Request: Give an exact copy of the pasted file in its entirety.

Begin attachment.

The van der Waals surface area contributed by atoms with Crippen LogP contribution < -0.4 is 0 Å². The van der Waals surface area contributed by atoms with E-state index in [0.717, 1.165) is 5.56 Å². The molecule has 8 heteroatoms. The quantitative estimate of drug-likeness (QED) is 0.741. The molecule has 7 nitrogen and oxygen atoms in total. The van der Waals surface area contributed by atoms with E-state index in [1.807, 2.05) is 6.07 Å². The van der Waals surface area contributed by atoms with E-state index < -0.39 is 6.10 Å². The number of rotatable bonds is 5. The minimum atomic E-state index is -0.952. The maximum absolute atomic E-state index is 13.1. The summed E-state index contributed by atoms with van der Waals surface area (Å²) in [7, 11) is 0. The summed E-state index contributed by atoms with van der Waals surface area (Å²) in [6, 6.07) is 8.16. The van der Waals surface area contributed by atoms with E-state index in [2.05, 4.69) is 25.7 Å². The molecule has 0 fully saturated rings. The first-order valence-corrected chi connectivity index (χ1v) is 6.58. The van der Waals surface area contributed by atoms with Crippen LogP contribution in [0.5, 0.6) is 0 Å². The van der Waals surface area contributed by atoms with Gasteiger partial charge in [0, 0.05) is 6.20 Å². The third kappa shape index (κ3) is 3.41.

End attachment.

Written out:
The van der Waals surface area contributed by atoms with Crippen LogP contribution < -0.4 is 0 Å². The van der Waals surface area contributed by atoms with E-state index in [0.717, 1.165) is 5.56 Å². The molecule has 8 heteroatoms. The quantitative estimate of drug-likeness (QED) is 0.741. The molecule has 7 nitrogen and oxygen atoms in total. The van der Waals surface area contributed by atoms with E-state index in [1.807, 2.05) is 6.07 Å². The van der Waals surface area contributed by atoms with E-state index < -0.39 is 6.10 Å². The number of rotatable bonds is 5. The minimum atomic E-state index is -0.952. The maximum absolute atomic E-state index is 13.1. The summed E-state index contributed by atoms with van der Waals surface area (Å²) in [7, 11) is 0. The summed E-state index contributed by atoms with van der Waals surface area (Å²) in [6, 6.07) is 8.16. The van der Waals surface area contributed by atoms with E-state index in [2.05, 4.69) is 25.7 Å². The molecule has 0 fully saturated rings. The first-order valence-corrected chi connectivity index (χ1v) is 6.58. The van der Waals surface area contributed by atoms with Crippen LogP contribution in [0.5, 0.6) is 0 Å². The van der Waals surface area contributed by atoms with Gasteiger partial charge in [0, 0.05) is 6.20 Å². The third kappa shape index (κ3) is 3.41.